It's hard for me to be totally disheartened about a set of runoffs that made Jim Hogan the Democratic nominee for agriculture commissioner. Jim Who? Don't worry; the candidate tackled this issue head-on in a piece for TribTalk asking voters to support him in the runoff rather than Kinky Friedman:
It has been reported that I am unknown and do not campaign. If you will pause for a moment and Google “Jim Hogan Texas Agriculture Commissioner,” I believe you will be amazed at the amount of information available about me. I think you will agree that those reports can be put to rest.
I've read Hogan's column half a dozen times in the past week and I have to say, I agree with all of his observations, including this one: "This campaign at times has been humorous, which is good because of the state of Texas politics." That's the kind of common sense that has helped make Texas great--and which has been in dangerously short supply on the other side of the aisle.
In the Republican runoffs, it was clearly a good night for the Tea Party-type candidates. The candidates who claimed the "more conservative" mantle won the big three statewide runoffs: Dan Patrick with a nearly 2-1 victory in the lieutenant-governor runoff, Ken Paxton with a similar margin in the attorney-general contest, Sid Miller for agriculture commissioner. The notable exception was that Ryan Sitton, an oil and gas executive, edged Wayne Christian in the quest to become the party's nominee to the Railroad Commission, but even there, the results may be read as a setback for the establishment. "The Railroad Commission has for far too long been used as a political stepping-stone for higher office," wrote Wayne Christian, a former state representative, in his own TribTalk column; voters apparently took his advice and went for Sitton, who has never held office before.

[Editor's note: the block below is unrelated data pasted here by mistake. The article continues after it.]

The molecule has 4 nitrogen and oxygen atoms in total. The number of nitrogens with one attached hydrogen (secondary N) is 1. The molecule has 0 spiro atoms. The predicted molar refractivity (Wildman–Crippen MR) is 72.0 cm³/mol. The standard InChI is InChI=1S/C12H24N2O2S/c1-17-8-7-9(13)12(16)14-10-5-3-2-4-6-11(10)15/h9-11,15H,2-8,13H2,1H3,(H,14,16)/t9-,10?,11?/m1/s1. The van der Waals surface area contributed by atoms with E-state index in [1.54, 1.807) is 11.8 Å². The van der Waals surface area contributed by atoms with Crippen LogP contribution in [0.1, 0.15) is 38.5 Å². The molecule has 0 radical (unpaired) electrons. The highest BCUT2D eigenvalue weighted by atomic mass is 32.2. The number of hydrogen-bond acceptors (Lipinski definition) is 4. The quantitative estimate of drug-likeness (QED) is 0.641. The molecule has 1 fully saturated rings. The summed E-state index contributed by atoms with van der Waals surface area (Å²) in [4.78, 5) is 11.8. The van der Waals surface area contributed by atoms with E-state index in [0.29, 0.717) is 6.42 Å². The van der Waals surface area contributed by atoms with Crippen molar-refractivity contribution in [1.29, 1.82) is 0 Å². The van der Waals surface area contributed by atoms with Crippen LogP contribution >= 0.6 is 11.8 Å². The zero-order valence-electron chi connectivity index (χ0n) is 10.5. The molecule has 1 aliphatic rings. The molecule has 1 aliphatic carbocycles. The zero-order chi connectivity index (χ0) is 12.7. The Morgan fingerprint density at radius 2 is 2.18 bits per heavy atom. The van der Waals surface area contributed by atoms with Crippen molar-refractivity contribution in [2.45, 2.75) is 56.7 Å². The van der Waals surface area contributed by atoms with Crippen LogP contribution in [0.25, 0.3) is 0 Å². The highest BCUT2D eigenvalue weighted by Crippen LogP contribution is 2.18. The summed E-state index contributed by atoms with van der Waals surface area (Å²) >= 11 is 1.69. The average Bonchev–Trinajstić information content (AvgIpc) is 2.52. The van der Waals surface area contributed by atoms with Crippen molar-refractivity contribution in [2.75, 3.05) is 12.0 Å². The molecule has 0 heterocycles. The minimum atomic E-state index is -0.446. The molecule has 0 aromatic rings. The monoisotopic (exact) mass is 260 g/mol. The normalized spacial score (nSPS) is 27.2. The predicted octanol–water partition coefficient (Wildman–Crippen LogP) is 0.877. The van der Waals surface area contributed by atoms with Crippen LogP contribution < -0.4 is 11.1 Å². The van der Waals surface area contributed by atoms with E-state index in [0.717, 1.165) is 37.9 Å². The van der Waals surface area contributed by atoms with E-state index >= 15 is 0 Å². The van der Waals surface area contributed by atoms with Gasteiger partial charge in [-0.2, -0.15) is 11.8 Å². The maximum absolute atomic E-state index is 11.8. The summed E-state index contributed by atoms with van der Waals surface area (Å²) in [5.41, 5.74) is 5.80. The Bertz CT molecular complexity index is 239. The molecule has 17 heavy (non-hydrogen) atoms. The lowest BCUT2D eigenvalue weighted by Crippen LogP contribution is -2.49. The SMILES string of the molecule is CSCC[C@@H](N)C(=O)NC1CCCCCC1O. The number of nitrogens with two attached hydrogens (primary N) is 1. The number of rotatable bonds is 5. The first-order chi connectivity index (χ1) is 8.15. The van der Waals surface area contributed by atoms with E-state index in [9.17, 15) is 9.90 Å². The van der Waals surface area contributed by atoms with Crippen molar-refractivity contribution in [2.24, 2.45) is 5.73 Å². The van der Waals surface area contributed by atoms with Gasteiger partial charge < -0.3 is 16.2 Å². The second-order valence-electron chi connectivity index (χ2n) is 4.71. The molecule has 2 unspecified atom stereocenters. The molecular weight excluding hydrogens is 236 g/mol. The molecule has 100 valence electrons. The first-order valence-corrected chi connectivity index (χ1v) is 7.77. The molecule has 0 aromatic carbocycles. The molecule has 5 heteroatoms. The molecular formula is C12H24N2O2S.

At the legislative level, the Tea Party movement was less successful--EmpowerTexans endorsed seven candidates in House runoffs, and five of them lost--but had some significant successes in the Senate, with Konni Burton winning the Republican nomination for Wendy Davis's old Senate seat and Bob Hall narrowly edging Bob Deuell, one of the incumbent Republicans who has been inexplicably reclassified by EmpowerTexans as a "liberal incumbent."
The "conservative" victories yesterday may, however, come back to haunt Texas conservatives. For one thing, the term "conservative" has lost whatever meaning it once had; the new standard, as one conservative put it to me yesterday, is "I know it when I see it"--a reference to Justice Stewart's famous criterion for deciding what qualifies as pornography. The phrase is effectively shorthand for "I have no idea" or "I'd prefer to make it up as I go along". The conservative who offered that definition wasn't wrong, but it is an ominous situation, including for conservative politicians themselves, who may not like answering to whims and report cards.
A second problem for Texas Republicans in the wake of yesterday's "conservative" victories is that, as a result of an election in which less than 6% of registered voters in Texas bothered to vote, the party now has several standard bearers that Republicans themselves aren't exactly crazy about. Some of the nominees aren't even popular among grassroots activists. You'll have to take my word for that, because in public, they're all circling the wagons, but my sense is that the Tea Party establishment is genuinely excited about a couple of candidates, including Konni Burton. They're tepid about others; there weren't many tears shed for Wayne Christian last night, and there won't be many shed for Sid Miller in November when American hero Jim Hogan turns Texas blue with his bare hands. Perhaps most odd is how little sympathy there is between the Patrick and Paxton crowds. Those two posted the biggest wins of the night, and apparently drew exactly almost exactly the same voters, but I've met very few conservatives who are equally excited about both--and a number of Paxton supporters, in particular, who can barely conceal their disdain for Patrick.
This may be because Patrick and Paxton are temperamentally opposite (Patrick is a showman, and Paxton is very shy). It may be that Cruz supporters are skeptical of Patrick--Patrick attacked Cruz freely on behalf of Dewhurst in 2012, and Paxton would never do such a thing. My own unpopular opinion is that Patrick has the potential to do well as lieutenant-governor, whereas Paxton's nomination to succeed Greg Abbott as attorney-general is a huge victory for the state's lesser prairie chickens, who will soon roam free over federally protected habitats, enjoying their newly expanded Medicaid benefits--but that's a post for another day, perhaps. For now, I'll conclude by saying this: whatever the cause, the tension within the Tea Party or conservative movement is subdued at the moment. But this year's Republican nominees, many of whom will be propelled to high office by support from 3 or 4% of the voters in Texas, can't really afford for any further faultlines to emerge.
(AP Images / Patric Schneider )
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